After reading Carol Dweck’s Mindset ~ The New Psychology of Success,  I’m positive that if I were to return to a classroom,  my philosophy of “the right answer” would be dramatically different and I publically apologize to my former students.  If I had known better, I would have done better (Maya Angelou)

Dweck asks a poignant question ~ “Isn’t that what school is for, to teach?  They’re there to learn how to do these things, not because they already know everything”.  By asking the student with the right answer, I wasn’t really teaching those who needed me, was I?   Back then, mistakes were something to be avoided.  The smart students got smarter, raised their hands more and received better marks on their report cards. For those students who were struggling, we worked in small groups, where I provided them with “modified” work which they could complete, instead of having them share their answers with the whole group and taking that opportunity for all of us to learn together.

As today’s educators, we need to instill a growth-mindset in our students, so that they view mistakes as an opportunity for feedback and learning.

If we do that then, we’ll be supporting students “whose primary goal is to expand their knowledge and their ways of thinking and investigating the world. They will not see grades as an end in themselves but as a means to continue to grow”.

We need to create learning environments where learning is truly the work that is happening.  Not environments where teachers provide easy tasks, record who gets it and who doesn’t and then move on.   Classrooms need to be places where standards are high, mistakes are a part of the culture and both educators and students are learning.

How do you handle “mistakes” in your classroom?   Is learning truly at the heart of what you value in your classroom?  If so, how do you make that visible for your students, your colleagues and the rest of your school community?

images (1)

Come write with me….

Reflections from EdCamp Leadership 2014

wordleedlpThis past weekend, I had the opportunity to travel to Philadelphia PA to attend Edcamp Leadership.  It was a gathering of educators from 10 different states as well as a handful of Ontario educators.  Last year, I attended a similar conference in New Jersey and was excited to interact, once again, with many of the educators whom I follow on Twitter.  This was my fifth EdCamp experience and it proved, once again, to be an opportunity to “listen, learn and share” with like-minded leaders.  As I review my notes, there are several key themes that resonated with me and a few more which caused great, deep and sometimes heated conversation on our 11 hour drive home.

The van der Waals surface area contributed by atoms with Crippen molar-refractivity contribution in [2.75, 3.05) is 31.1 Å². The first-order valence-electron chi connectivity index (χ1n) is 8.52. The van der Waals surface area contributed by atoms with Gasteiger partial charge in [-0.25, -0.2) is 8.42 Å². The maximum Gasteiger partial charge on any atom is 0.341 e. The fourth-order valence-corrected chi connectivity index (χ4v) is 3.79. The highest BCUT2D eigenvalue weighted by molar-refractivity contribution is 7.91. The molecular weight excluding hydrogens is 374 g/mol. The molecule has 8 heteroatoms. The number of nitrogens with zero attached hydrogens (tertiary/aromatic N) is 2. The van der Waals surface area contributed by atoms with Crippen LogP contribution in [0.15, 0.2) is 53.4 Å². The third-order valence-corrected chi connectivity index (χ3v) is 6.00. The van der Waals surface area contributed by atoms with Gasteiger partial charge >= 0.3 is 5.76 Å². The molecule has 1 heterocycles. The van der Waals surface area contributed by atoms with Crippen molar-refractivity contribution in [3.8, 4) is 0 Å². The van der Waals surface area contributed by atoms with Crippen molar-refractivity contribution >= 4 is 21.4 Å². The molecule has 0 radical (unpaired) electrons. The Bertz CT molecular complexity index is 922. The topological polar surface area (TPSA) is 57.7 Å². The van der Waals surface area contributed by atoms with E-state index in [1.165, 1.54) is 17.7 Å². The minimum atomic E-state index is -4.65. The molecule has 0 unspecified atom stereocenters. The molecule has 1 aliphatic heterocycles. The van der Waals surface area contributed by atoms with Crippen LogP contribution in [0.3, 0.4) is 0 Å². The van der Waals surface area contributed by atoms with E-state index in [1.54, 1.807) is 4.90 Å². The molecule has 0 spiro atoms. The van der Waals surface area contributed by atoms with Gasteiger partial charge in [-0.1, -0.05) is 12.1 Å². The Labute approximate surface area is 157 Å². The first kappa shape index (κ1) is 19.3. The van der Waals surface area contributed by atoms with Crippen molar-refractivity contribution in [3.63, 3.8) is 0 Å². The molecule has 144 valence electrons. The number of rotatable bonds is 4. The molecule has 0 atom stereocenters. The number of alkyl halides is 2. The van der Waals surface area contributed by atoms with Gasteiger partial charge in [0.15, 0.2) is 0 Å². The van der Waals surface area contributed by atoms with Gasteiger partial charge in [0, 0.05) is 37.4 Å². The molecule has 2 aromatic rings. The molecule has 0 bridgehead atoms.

One common thread within each session was the question as to how to connect others to social media.  Tom Whitby succinctly shared that “the worst advocate for being a connected educator is a connected educator”.   If that is true then how will we get our colleagues to see the benefit of using social media to engage their staff, their students and their parent communities?  images (2)

We’ve experienced the same challenges when it comes to sound pedagogy in the area of inquiry based learning, problem solving or comprehensive literacy instruction.  Those who are doing it, can’t imagine a world without it and can’t imagine why others aren’t submerging themselves in this vast array of professional learning and resources.

Another phrase which was shared by Jay Eitner (New Jersery superintendent) was “that being connected flattens hierarchy”.  I have come to find that to be one of the most meaningful advantages of social media.  Within 140 characters, one can easily read the thoughts, views and opinions of others from all walks of education as well as reach out and seek information, resources or clarification.  I’m continually amazed when authors like Todd Whittaker and Dave Burgess reply to a Tweet as if they were the teacher next door. I love that!  Within many organizations, you see the interaction between directors, superintendents and first year teachers ~ all very seamless.  The common goal of professional learning transcends any hierarchy of position, paycheck or personal agenda.

For me Edcamp is a fine blend of new resources (can’t wait to try out Smore, Teachercast and Cel.ly) and thought provoking discussions.   At Edcamp Leadership there was a distinct camaraderie between many of the Edcamp Leadership organizing team and some of their inside jokes were lost on us “out of towners”,  but at the end of the day, using social media and various technology tools to have an impact on the learning of others (leaders, teachers, students and parents) was at the heart of each conversation.

It was a privilege to spend a day in Philly with connected, concerned and caring educators.

Have you ever attended an EdCcamp?  If so, what resonated with you?

images (4)Come write with me….